West’s G20 Issues: Rising Inflation, Public Debt and Deficits

Dr Ivanovitch - MSI Global
Dr. Michael Ivanovitch

Putting the Covid-19 pandemic and the climate change at the center of the Rome’s G20 agenda was a diversion from the organization’s core concerns.

A quick reminder will clarify that puzzling forum attribution.

The G20 (an organization of world’s 20 largest economies) was created in 1999 as a talking shop of finance ministers and central bank governors in the wake of several major financial crises: the Mexican peso crisis (aka “tequila crisis”) in late 1994, Asian financial crisis in 1997, Russian financial crisis in 1998, and a bankruptcy of LTCM, a large U.S. hedge fund, in 1998.

The upgrading of the G20 to the level of summits of heads of state and government was initiated by France and the United Kingdom, and its first meeting was held in Washington D.C. on November 14-15, 2008, to discuss the rapidly advancing global financial crisis.

Ever since, the G20 summits have dealt with key issues of global economic and financial management, with particular emphasis on international economic policy coordination to promote a sustained and balanced growth of world economy.

G20 was a wrong forum

In view of that, the focus of the G20 meeting in Rome on October 30-31, 2021, on issues of Covid-19 vaccines and carbon neutrality is rightly considered as a short shrift to problems of world’s accelerating inflation and seemingly uncontrollable global debts and deficits.

One may indeed wonder whether the G20 summit had to acknowledge the fact of a raging pandemic, and to acquiesce in the evidence of failure to stop the global health crisis.

After two years, 70% of people in developed (i.e., rich) countries have had at least the first dose of Covid-19 vaccines – while such protection was offered to only 3% of the long suffering third-world population. Despite that, the rich countries’ leaders maintain their empty pledge to have 70% of the world population vaccinated by the middle of 2022.

That sad truth was fully known to participants of Rome’s expensive jamboree – skipped by Russia and China -- underwritten by overstretched public finances. The rich countries also know that they must make vaccines and food available to sick and starving people in developing nations. Instead of that, they continue to play shockingly discriminatory vaccine games, and callous vaccine trade fights in their geostrategic confrontations.

Think of this: The German Covid-19 vaccine manufacturer BioNTech (partnering with Pfizer) complains that it cannot sell one billion of its vaccine doses in China – when the EU won’t even consider allowing the use of Chinese, let alone Russian, vaccines by its health agency.

An even more grotesque story was a G20 discussion of climate change, while a two-week separate conference (COP26) was opening up in Scotland to conduct an expert investigation of the measures needed to forestall the devastating impact of global warming.

What is going on here?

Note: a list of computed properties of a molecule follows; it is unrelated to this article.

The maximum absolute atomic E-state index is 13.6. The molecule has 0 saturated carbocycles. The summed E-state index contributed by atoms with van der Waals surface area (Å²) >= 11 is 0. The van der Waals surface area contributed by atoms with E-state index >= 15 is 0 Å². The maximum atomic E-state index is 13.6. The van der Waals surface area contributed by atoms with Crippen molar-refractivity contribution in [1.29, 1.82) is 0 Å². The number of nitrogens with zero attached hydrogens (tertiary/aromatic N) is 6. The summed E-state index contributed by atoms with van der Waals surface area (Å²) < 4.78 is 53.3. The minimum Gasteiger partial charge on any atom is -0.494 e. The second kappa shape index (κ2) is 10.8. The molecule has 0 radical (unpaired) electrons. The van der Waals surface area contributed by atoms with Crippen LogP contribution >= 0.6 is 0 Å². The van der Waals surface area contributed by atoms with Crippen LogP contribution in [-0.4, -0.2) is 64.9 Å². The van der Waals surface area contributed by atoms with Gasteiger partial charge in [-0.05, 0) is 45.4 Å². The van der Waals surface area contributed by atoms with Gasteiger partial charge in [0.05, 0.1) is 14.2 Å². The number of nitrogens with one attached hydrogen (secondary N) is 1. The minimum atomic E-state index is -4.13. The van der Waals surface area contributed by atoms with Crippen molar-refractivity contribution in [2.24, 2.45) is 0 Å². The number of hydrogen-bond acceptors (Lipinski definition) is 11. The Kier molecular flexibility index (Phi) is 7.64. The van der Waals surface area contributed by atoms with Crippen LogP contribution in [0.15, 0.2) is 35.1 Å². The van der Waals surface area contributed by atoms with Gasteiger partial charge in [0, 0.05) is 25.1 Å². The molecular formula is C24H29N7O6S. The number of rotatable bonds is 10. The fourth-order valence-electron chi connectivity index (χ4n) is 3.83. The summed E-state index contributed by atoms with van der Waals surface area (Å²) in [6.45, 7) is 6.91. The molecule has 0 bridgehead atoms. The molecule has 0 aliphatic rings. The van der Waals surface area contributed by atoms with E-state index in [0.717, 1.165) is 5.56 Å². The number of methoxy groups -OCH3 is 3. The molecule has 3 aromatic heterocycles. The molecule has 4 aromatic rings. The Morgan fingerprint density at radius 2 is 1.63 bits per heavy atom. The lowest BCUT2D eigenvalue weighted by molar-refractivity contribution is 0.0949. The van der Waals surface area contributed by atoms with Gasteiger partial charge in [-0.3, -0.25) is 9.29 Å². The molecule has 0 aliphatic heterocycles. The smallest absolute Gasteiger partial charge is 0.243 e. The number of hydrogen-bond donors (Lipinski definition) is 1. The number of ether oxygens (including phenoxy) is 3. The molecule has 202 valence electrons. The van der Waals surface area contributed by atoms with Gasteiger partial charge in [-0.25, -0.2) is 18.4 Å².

The same old problem: the rich countries – the U.S. and the EU – had to find popular discussion topics, such as pandemic and climate change, because they could not agree on apparently boring and “stale” issues of international economic policy coordination to maintain a steady, sustained and balanced growth of the world economy.

Rising inflation always leads to recession

That is regrettable because a growing economy is essential to managing the global health crisis, and to profound restructuring, in the decades ahead, of the economic and social systems to reach carbon neutrality by the middle of this century.

A tall order indeed for the G20 going their separate ways – a distressing development witnessed even within a tightly integrated and controlled EU community.

And yet, the West could have tried to see how to deal with inflation – the universal growth breaker, and the one problem the trans-Atlantic world had in common.

But all they found there was to blame Russia. They claimed, incorrectly, Moscow’s gas price manipulations. That was safer than accepting that West’s inept energy policies were causing their soaring inflation rates -- 5.4% in the U.S. and 4.1% in the euro area, at the last count. They also complained that Russia and Saudi Arabia were playing havoc with their energy prices because they refused to flood world markets with oil supplies.

Meanwhile, ignoring inflation, the U.S. and the euro area continue to float massive issues of public debt -- instantly and generously monetized by their compliant monetary authorities. And then they argue, against all the evidence and the basic laws of economics, that the currently rising inflation pressures are transitory and reversible events.

So, nothing to worry about, they say. Just be patient. The U.S. and the euro area official money managers are urging that it may take time, and a period of high inflation rates, until the economies come back to price stability.

Here is what that means: On current U.S. and euro area economic policies, that transition period covers an inflation-induced recession of ex ante unknowable amplitude and duration.

Head for the hills?

It may look that way. Biden’s declining poll ratings, the looming mid-term Congressional elections (November 2022) and Trump’s quest for an election re-run will immensely complicate America’s uniquely difficult economic outlook.

Apart from that, one must hope that calm and wisdom will prevail to keep the volatile security situation in the South China Sea, and a grinding civil war in Eastern Europe, from spreading to wider and irretrievable military confrontations.